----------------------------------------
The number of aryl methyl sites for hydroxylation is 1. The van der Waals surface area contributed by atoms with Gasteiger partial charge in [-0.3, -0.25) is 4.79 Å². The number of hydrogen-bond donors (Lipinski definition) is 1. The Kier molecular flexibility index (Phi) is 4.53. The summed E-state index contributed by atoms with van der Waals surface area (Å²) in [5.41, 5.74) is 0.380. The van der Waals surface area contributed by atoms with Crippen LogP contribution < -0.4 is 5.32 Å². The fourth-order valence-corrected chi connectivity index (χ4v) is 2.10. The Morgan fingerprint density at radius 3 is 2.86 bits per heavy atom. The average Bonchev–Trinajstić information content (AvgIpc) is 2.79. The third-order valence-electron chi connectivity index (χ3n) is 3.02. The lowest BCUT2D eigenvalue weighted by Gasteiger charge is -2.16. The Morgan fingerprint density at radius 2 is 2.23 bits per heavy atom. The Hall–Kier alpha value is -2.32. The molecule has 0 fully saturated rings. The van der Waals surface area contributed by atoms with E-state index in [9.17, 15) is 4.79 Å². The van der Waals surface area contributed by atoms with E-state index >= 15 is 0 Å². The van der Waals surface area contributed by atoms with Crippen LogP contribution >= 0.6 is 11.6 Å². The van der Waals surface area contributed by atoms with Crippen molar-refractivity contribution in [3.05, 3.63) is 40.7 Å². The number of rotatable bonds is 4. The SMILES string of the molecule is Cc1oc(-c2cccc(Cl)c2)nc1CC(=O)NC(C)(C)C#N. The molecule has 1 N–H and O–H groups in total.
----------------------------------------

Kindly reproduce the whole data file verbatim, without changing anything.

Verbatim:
The number of aryl methyl sites for hydroxylation is 1. The van der Waals surface area contributed by atoms with Gasteiger partial charge in [-0.3, -0.25) is 4.79 Å². The number of hydrogen-bond donors (Lipinski definition) is 1. The Kier molecular flexibility index (Phi) is 4.53. The summed E-state index contributed by atoms with van der Waals surface area (Å²) in [5.41, 5.74) is 0.380. The van der Waals surface area contributed by atoms with Crippen LogP contribution < -0.4 is 5.32 Å². The fourth-order valence-corrected chi connectivity index (χ4v) is 2.10. The Morgan fingerprint density at radius 3 is 2.86 bits per heavy atom. The average Bonchev–Trinajstić information content (AvgIpc) is 2.79. The third-order valence-electron chi connectivity index (χ3n) is 3.02. The lowest BCUT2D eigenvalue weighted by Gasteiger charge is -2.16. The Morgan fingerprint density at radius 2 is 2.23 bits per heavy atom. The Hall–Kier alpha value is -2.32. The molecule has 0 fully saturated rings. The van der Waals surface area contributed by atoms with E-state index in [9.17, 15) is 4.79 Å². The van der Waals surface area contributed by atoms with E-state index >= 15 is 0 Å². The van der Waals surface area contributed by atoms with Crippen LogP contribution >= 0.6 is 11.6 Å². The van der Waals surface area contributed by atoms with Crippen molar-refractivity contribution in [3.05, 3.63) is 40.7 Å². The number of rotatable bonds is 4. The SMILES string of the molecule is Cc1oc(-c2cccc(Cl)c2)nc1CC(=O)NC(C)(C)C#N. The molecule has 1 N–H and O–H groups in total.